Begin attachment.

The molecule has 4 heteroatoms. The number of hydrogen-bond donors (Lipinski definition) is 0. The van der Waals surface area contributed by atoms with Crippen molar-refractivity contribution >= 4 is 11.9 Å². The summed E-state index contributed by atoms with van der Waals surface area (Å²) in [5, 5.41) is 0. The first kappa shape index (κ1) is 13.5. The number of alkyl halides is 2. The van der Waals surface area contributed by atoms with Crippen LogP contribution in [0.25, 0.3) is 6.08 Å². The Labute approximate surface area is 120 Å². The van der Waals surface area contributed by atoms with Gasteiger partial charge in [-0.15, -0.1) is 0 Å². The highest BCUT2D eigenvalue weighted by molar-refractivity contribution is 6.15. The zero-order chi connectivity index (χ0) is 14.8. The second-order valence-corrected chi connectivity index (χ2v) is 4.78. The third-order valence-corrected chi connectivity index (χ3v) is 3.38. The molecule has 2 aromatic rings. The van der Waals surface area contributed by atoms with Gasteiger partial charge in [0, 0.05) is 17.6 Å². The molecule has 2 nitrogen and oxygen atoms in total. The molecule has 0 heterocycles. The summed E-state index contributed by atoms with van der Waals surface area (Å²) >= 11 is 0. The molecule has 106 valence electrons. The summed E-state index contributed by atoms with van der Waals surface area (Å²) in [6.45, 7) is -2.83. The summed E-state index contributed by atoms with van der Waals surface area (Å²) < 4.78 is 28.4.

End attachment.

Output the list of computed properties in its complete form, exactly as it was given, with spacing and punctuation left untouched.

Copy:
The molecule has 4 heteroatoms. The number of hydrogen-bond donors (Lipinski definition) is 0. The van der Waals surface area contributed by atoms with Crippen molar-refractivity contribution >= 4 is 11.9 Å². The summed E-state index contributed by atoms with van der Waals surface area (Å²) in [5, 5.41) is 0. The first kappa shape index (κ1) is 13.5. The number of alkyl halides is 2. The van der Waals surface area contributed by atoms with Crippen LogP contribution in [0.25, 0.3) is 6.08 Å². The Labute approximate surface area is 120 Å². The van der Waals surface area contributed by atoms with Gasteiger partial charge in [-0.15, -0.1) is 0 Å². The highest BCUT2D eigenvalue weighted by molar-refractivity contribution is 6.15. The zero-order chi connectivity index (χ0) is 14.8. The second-order valence-corrected chi connectivity index (χ2v) is 4.78. The third-order valence-corrected chi connectivity index (χ3v) is 3.38. The molecule has 2 aromatic rings. The van der Waals surface area contributed by atoms with Gasteiger partial charge in [0, 0.05) is 17.6 Å². The molecule has 2 nitrogen and oxygen atoms in total. The molecule has 0 heterocycles. The summed E-state index contributed by atoms with van der Waals surface area (Å²) >= 11 is 0. The molecule has 106 valence electrons. The summed E-state index contributed by atoms with van der Waals surface area (Å²) in [6.45, 7) is -2.83. The summed E-state index contributed by atoms with van der Waals surface area (Å²) < 4.78 is 28.4.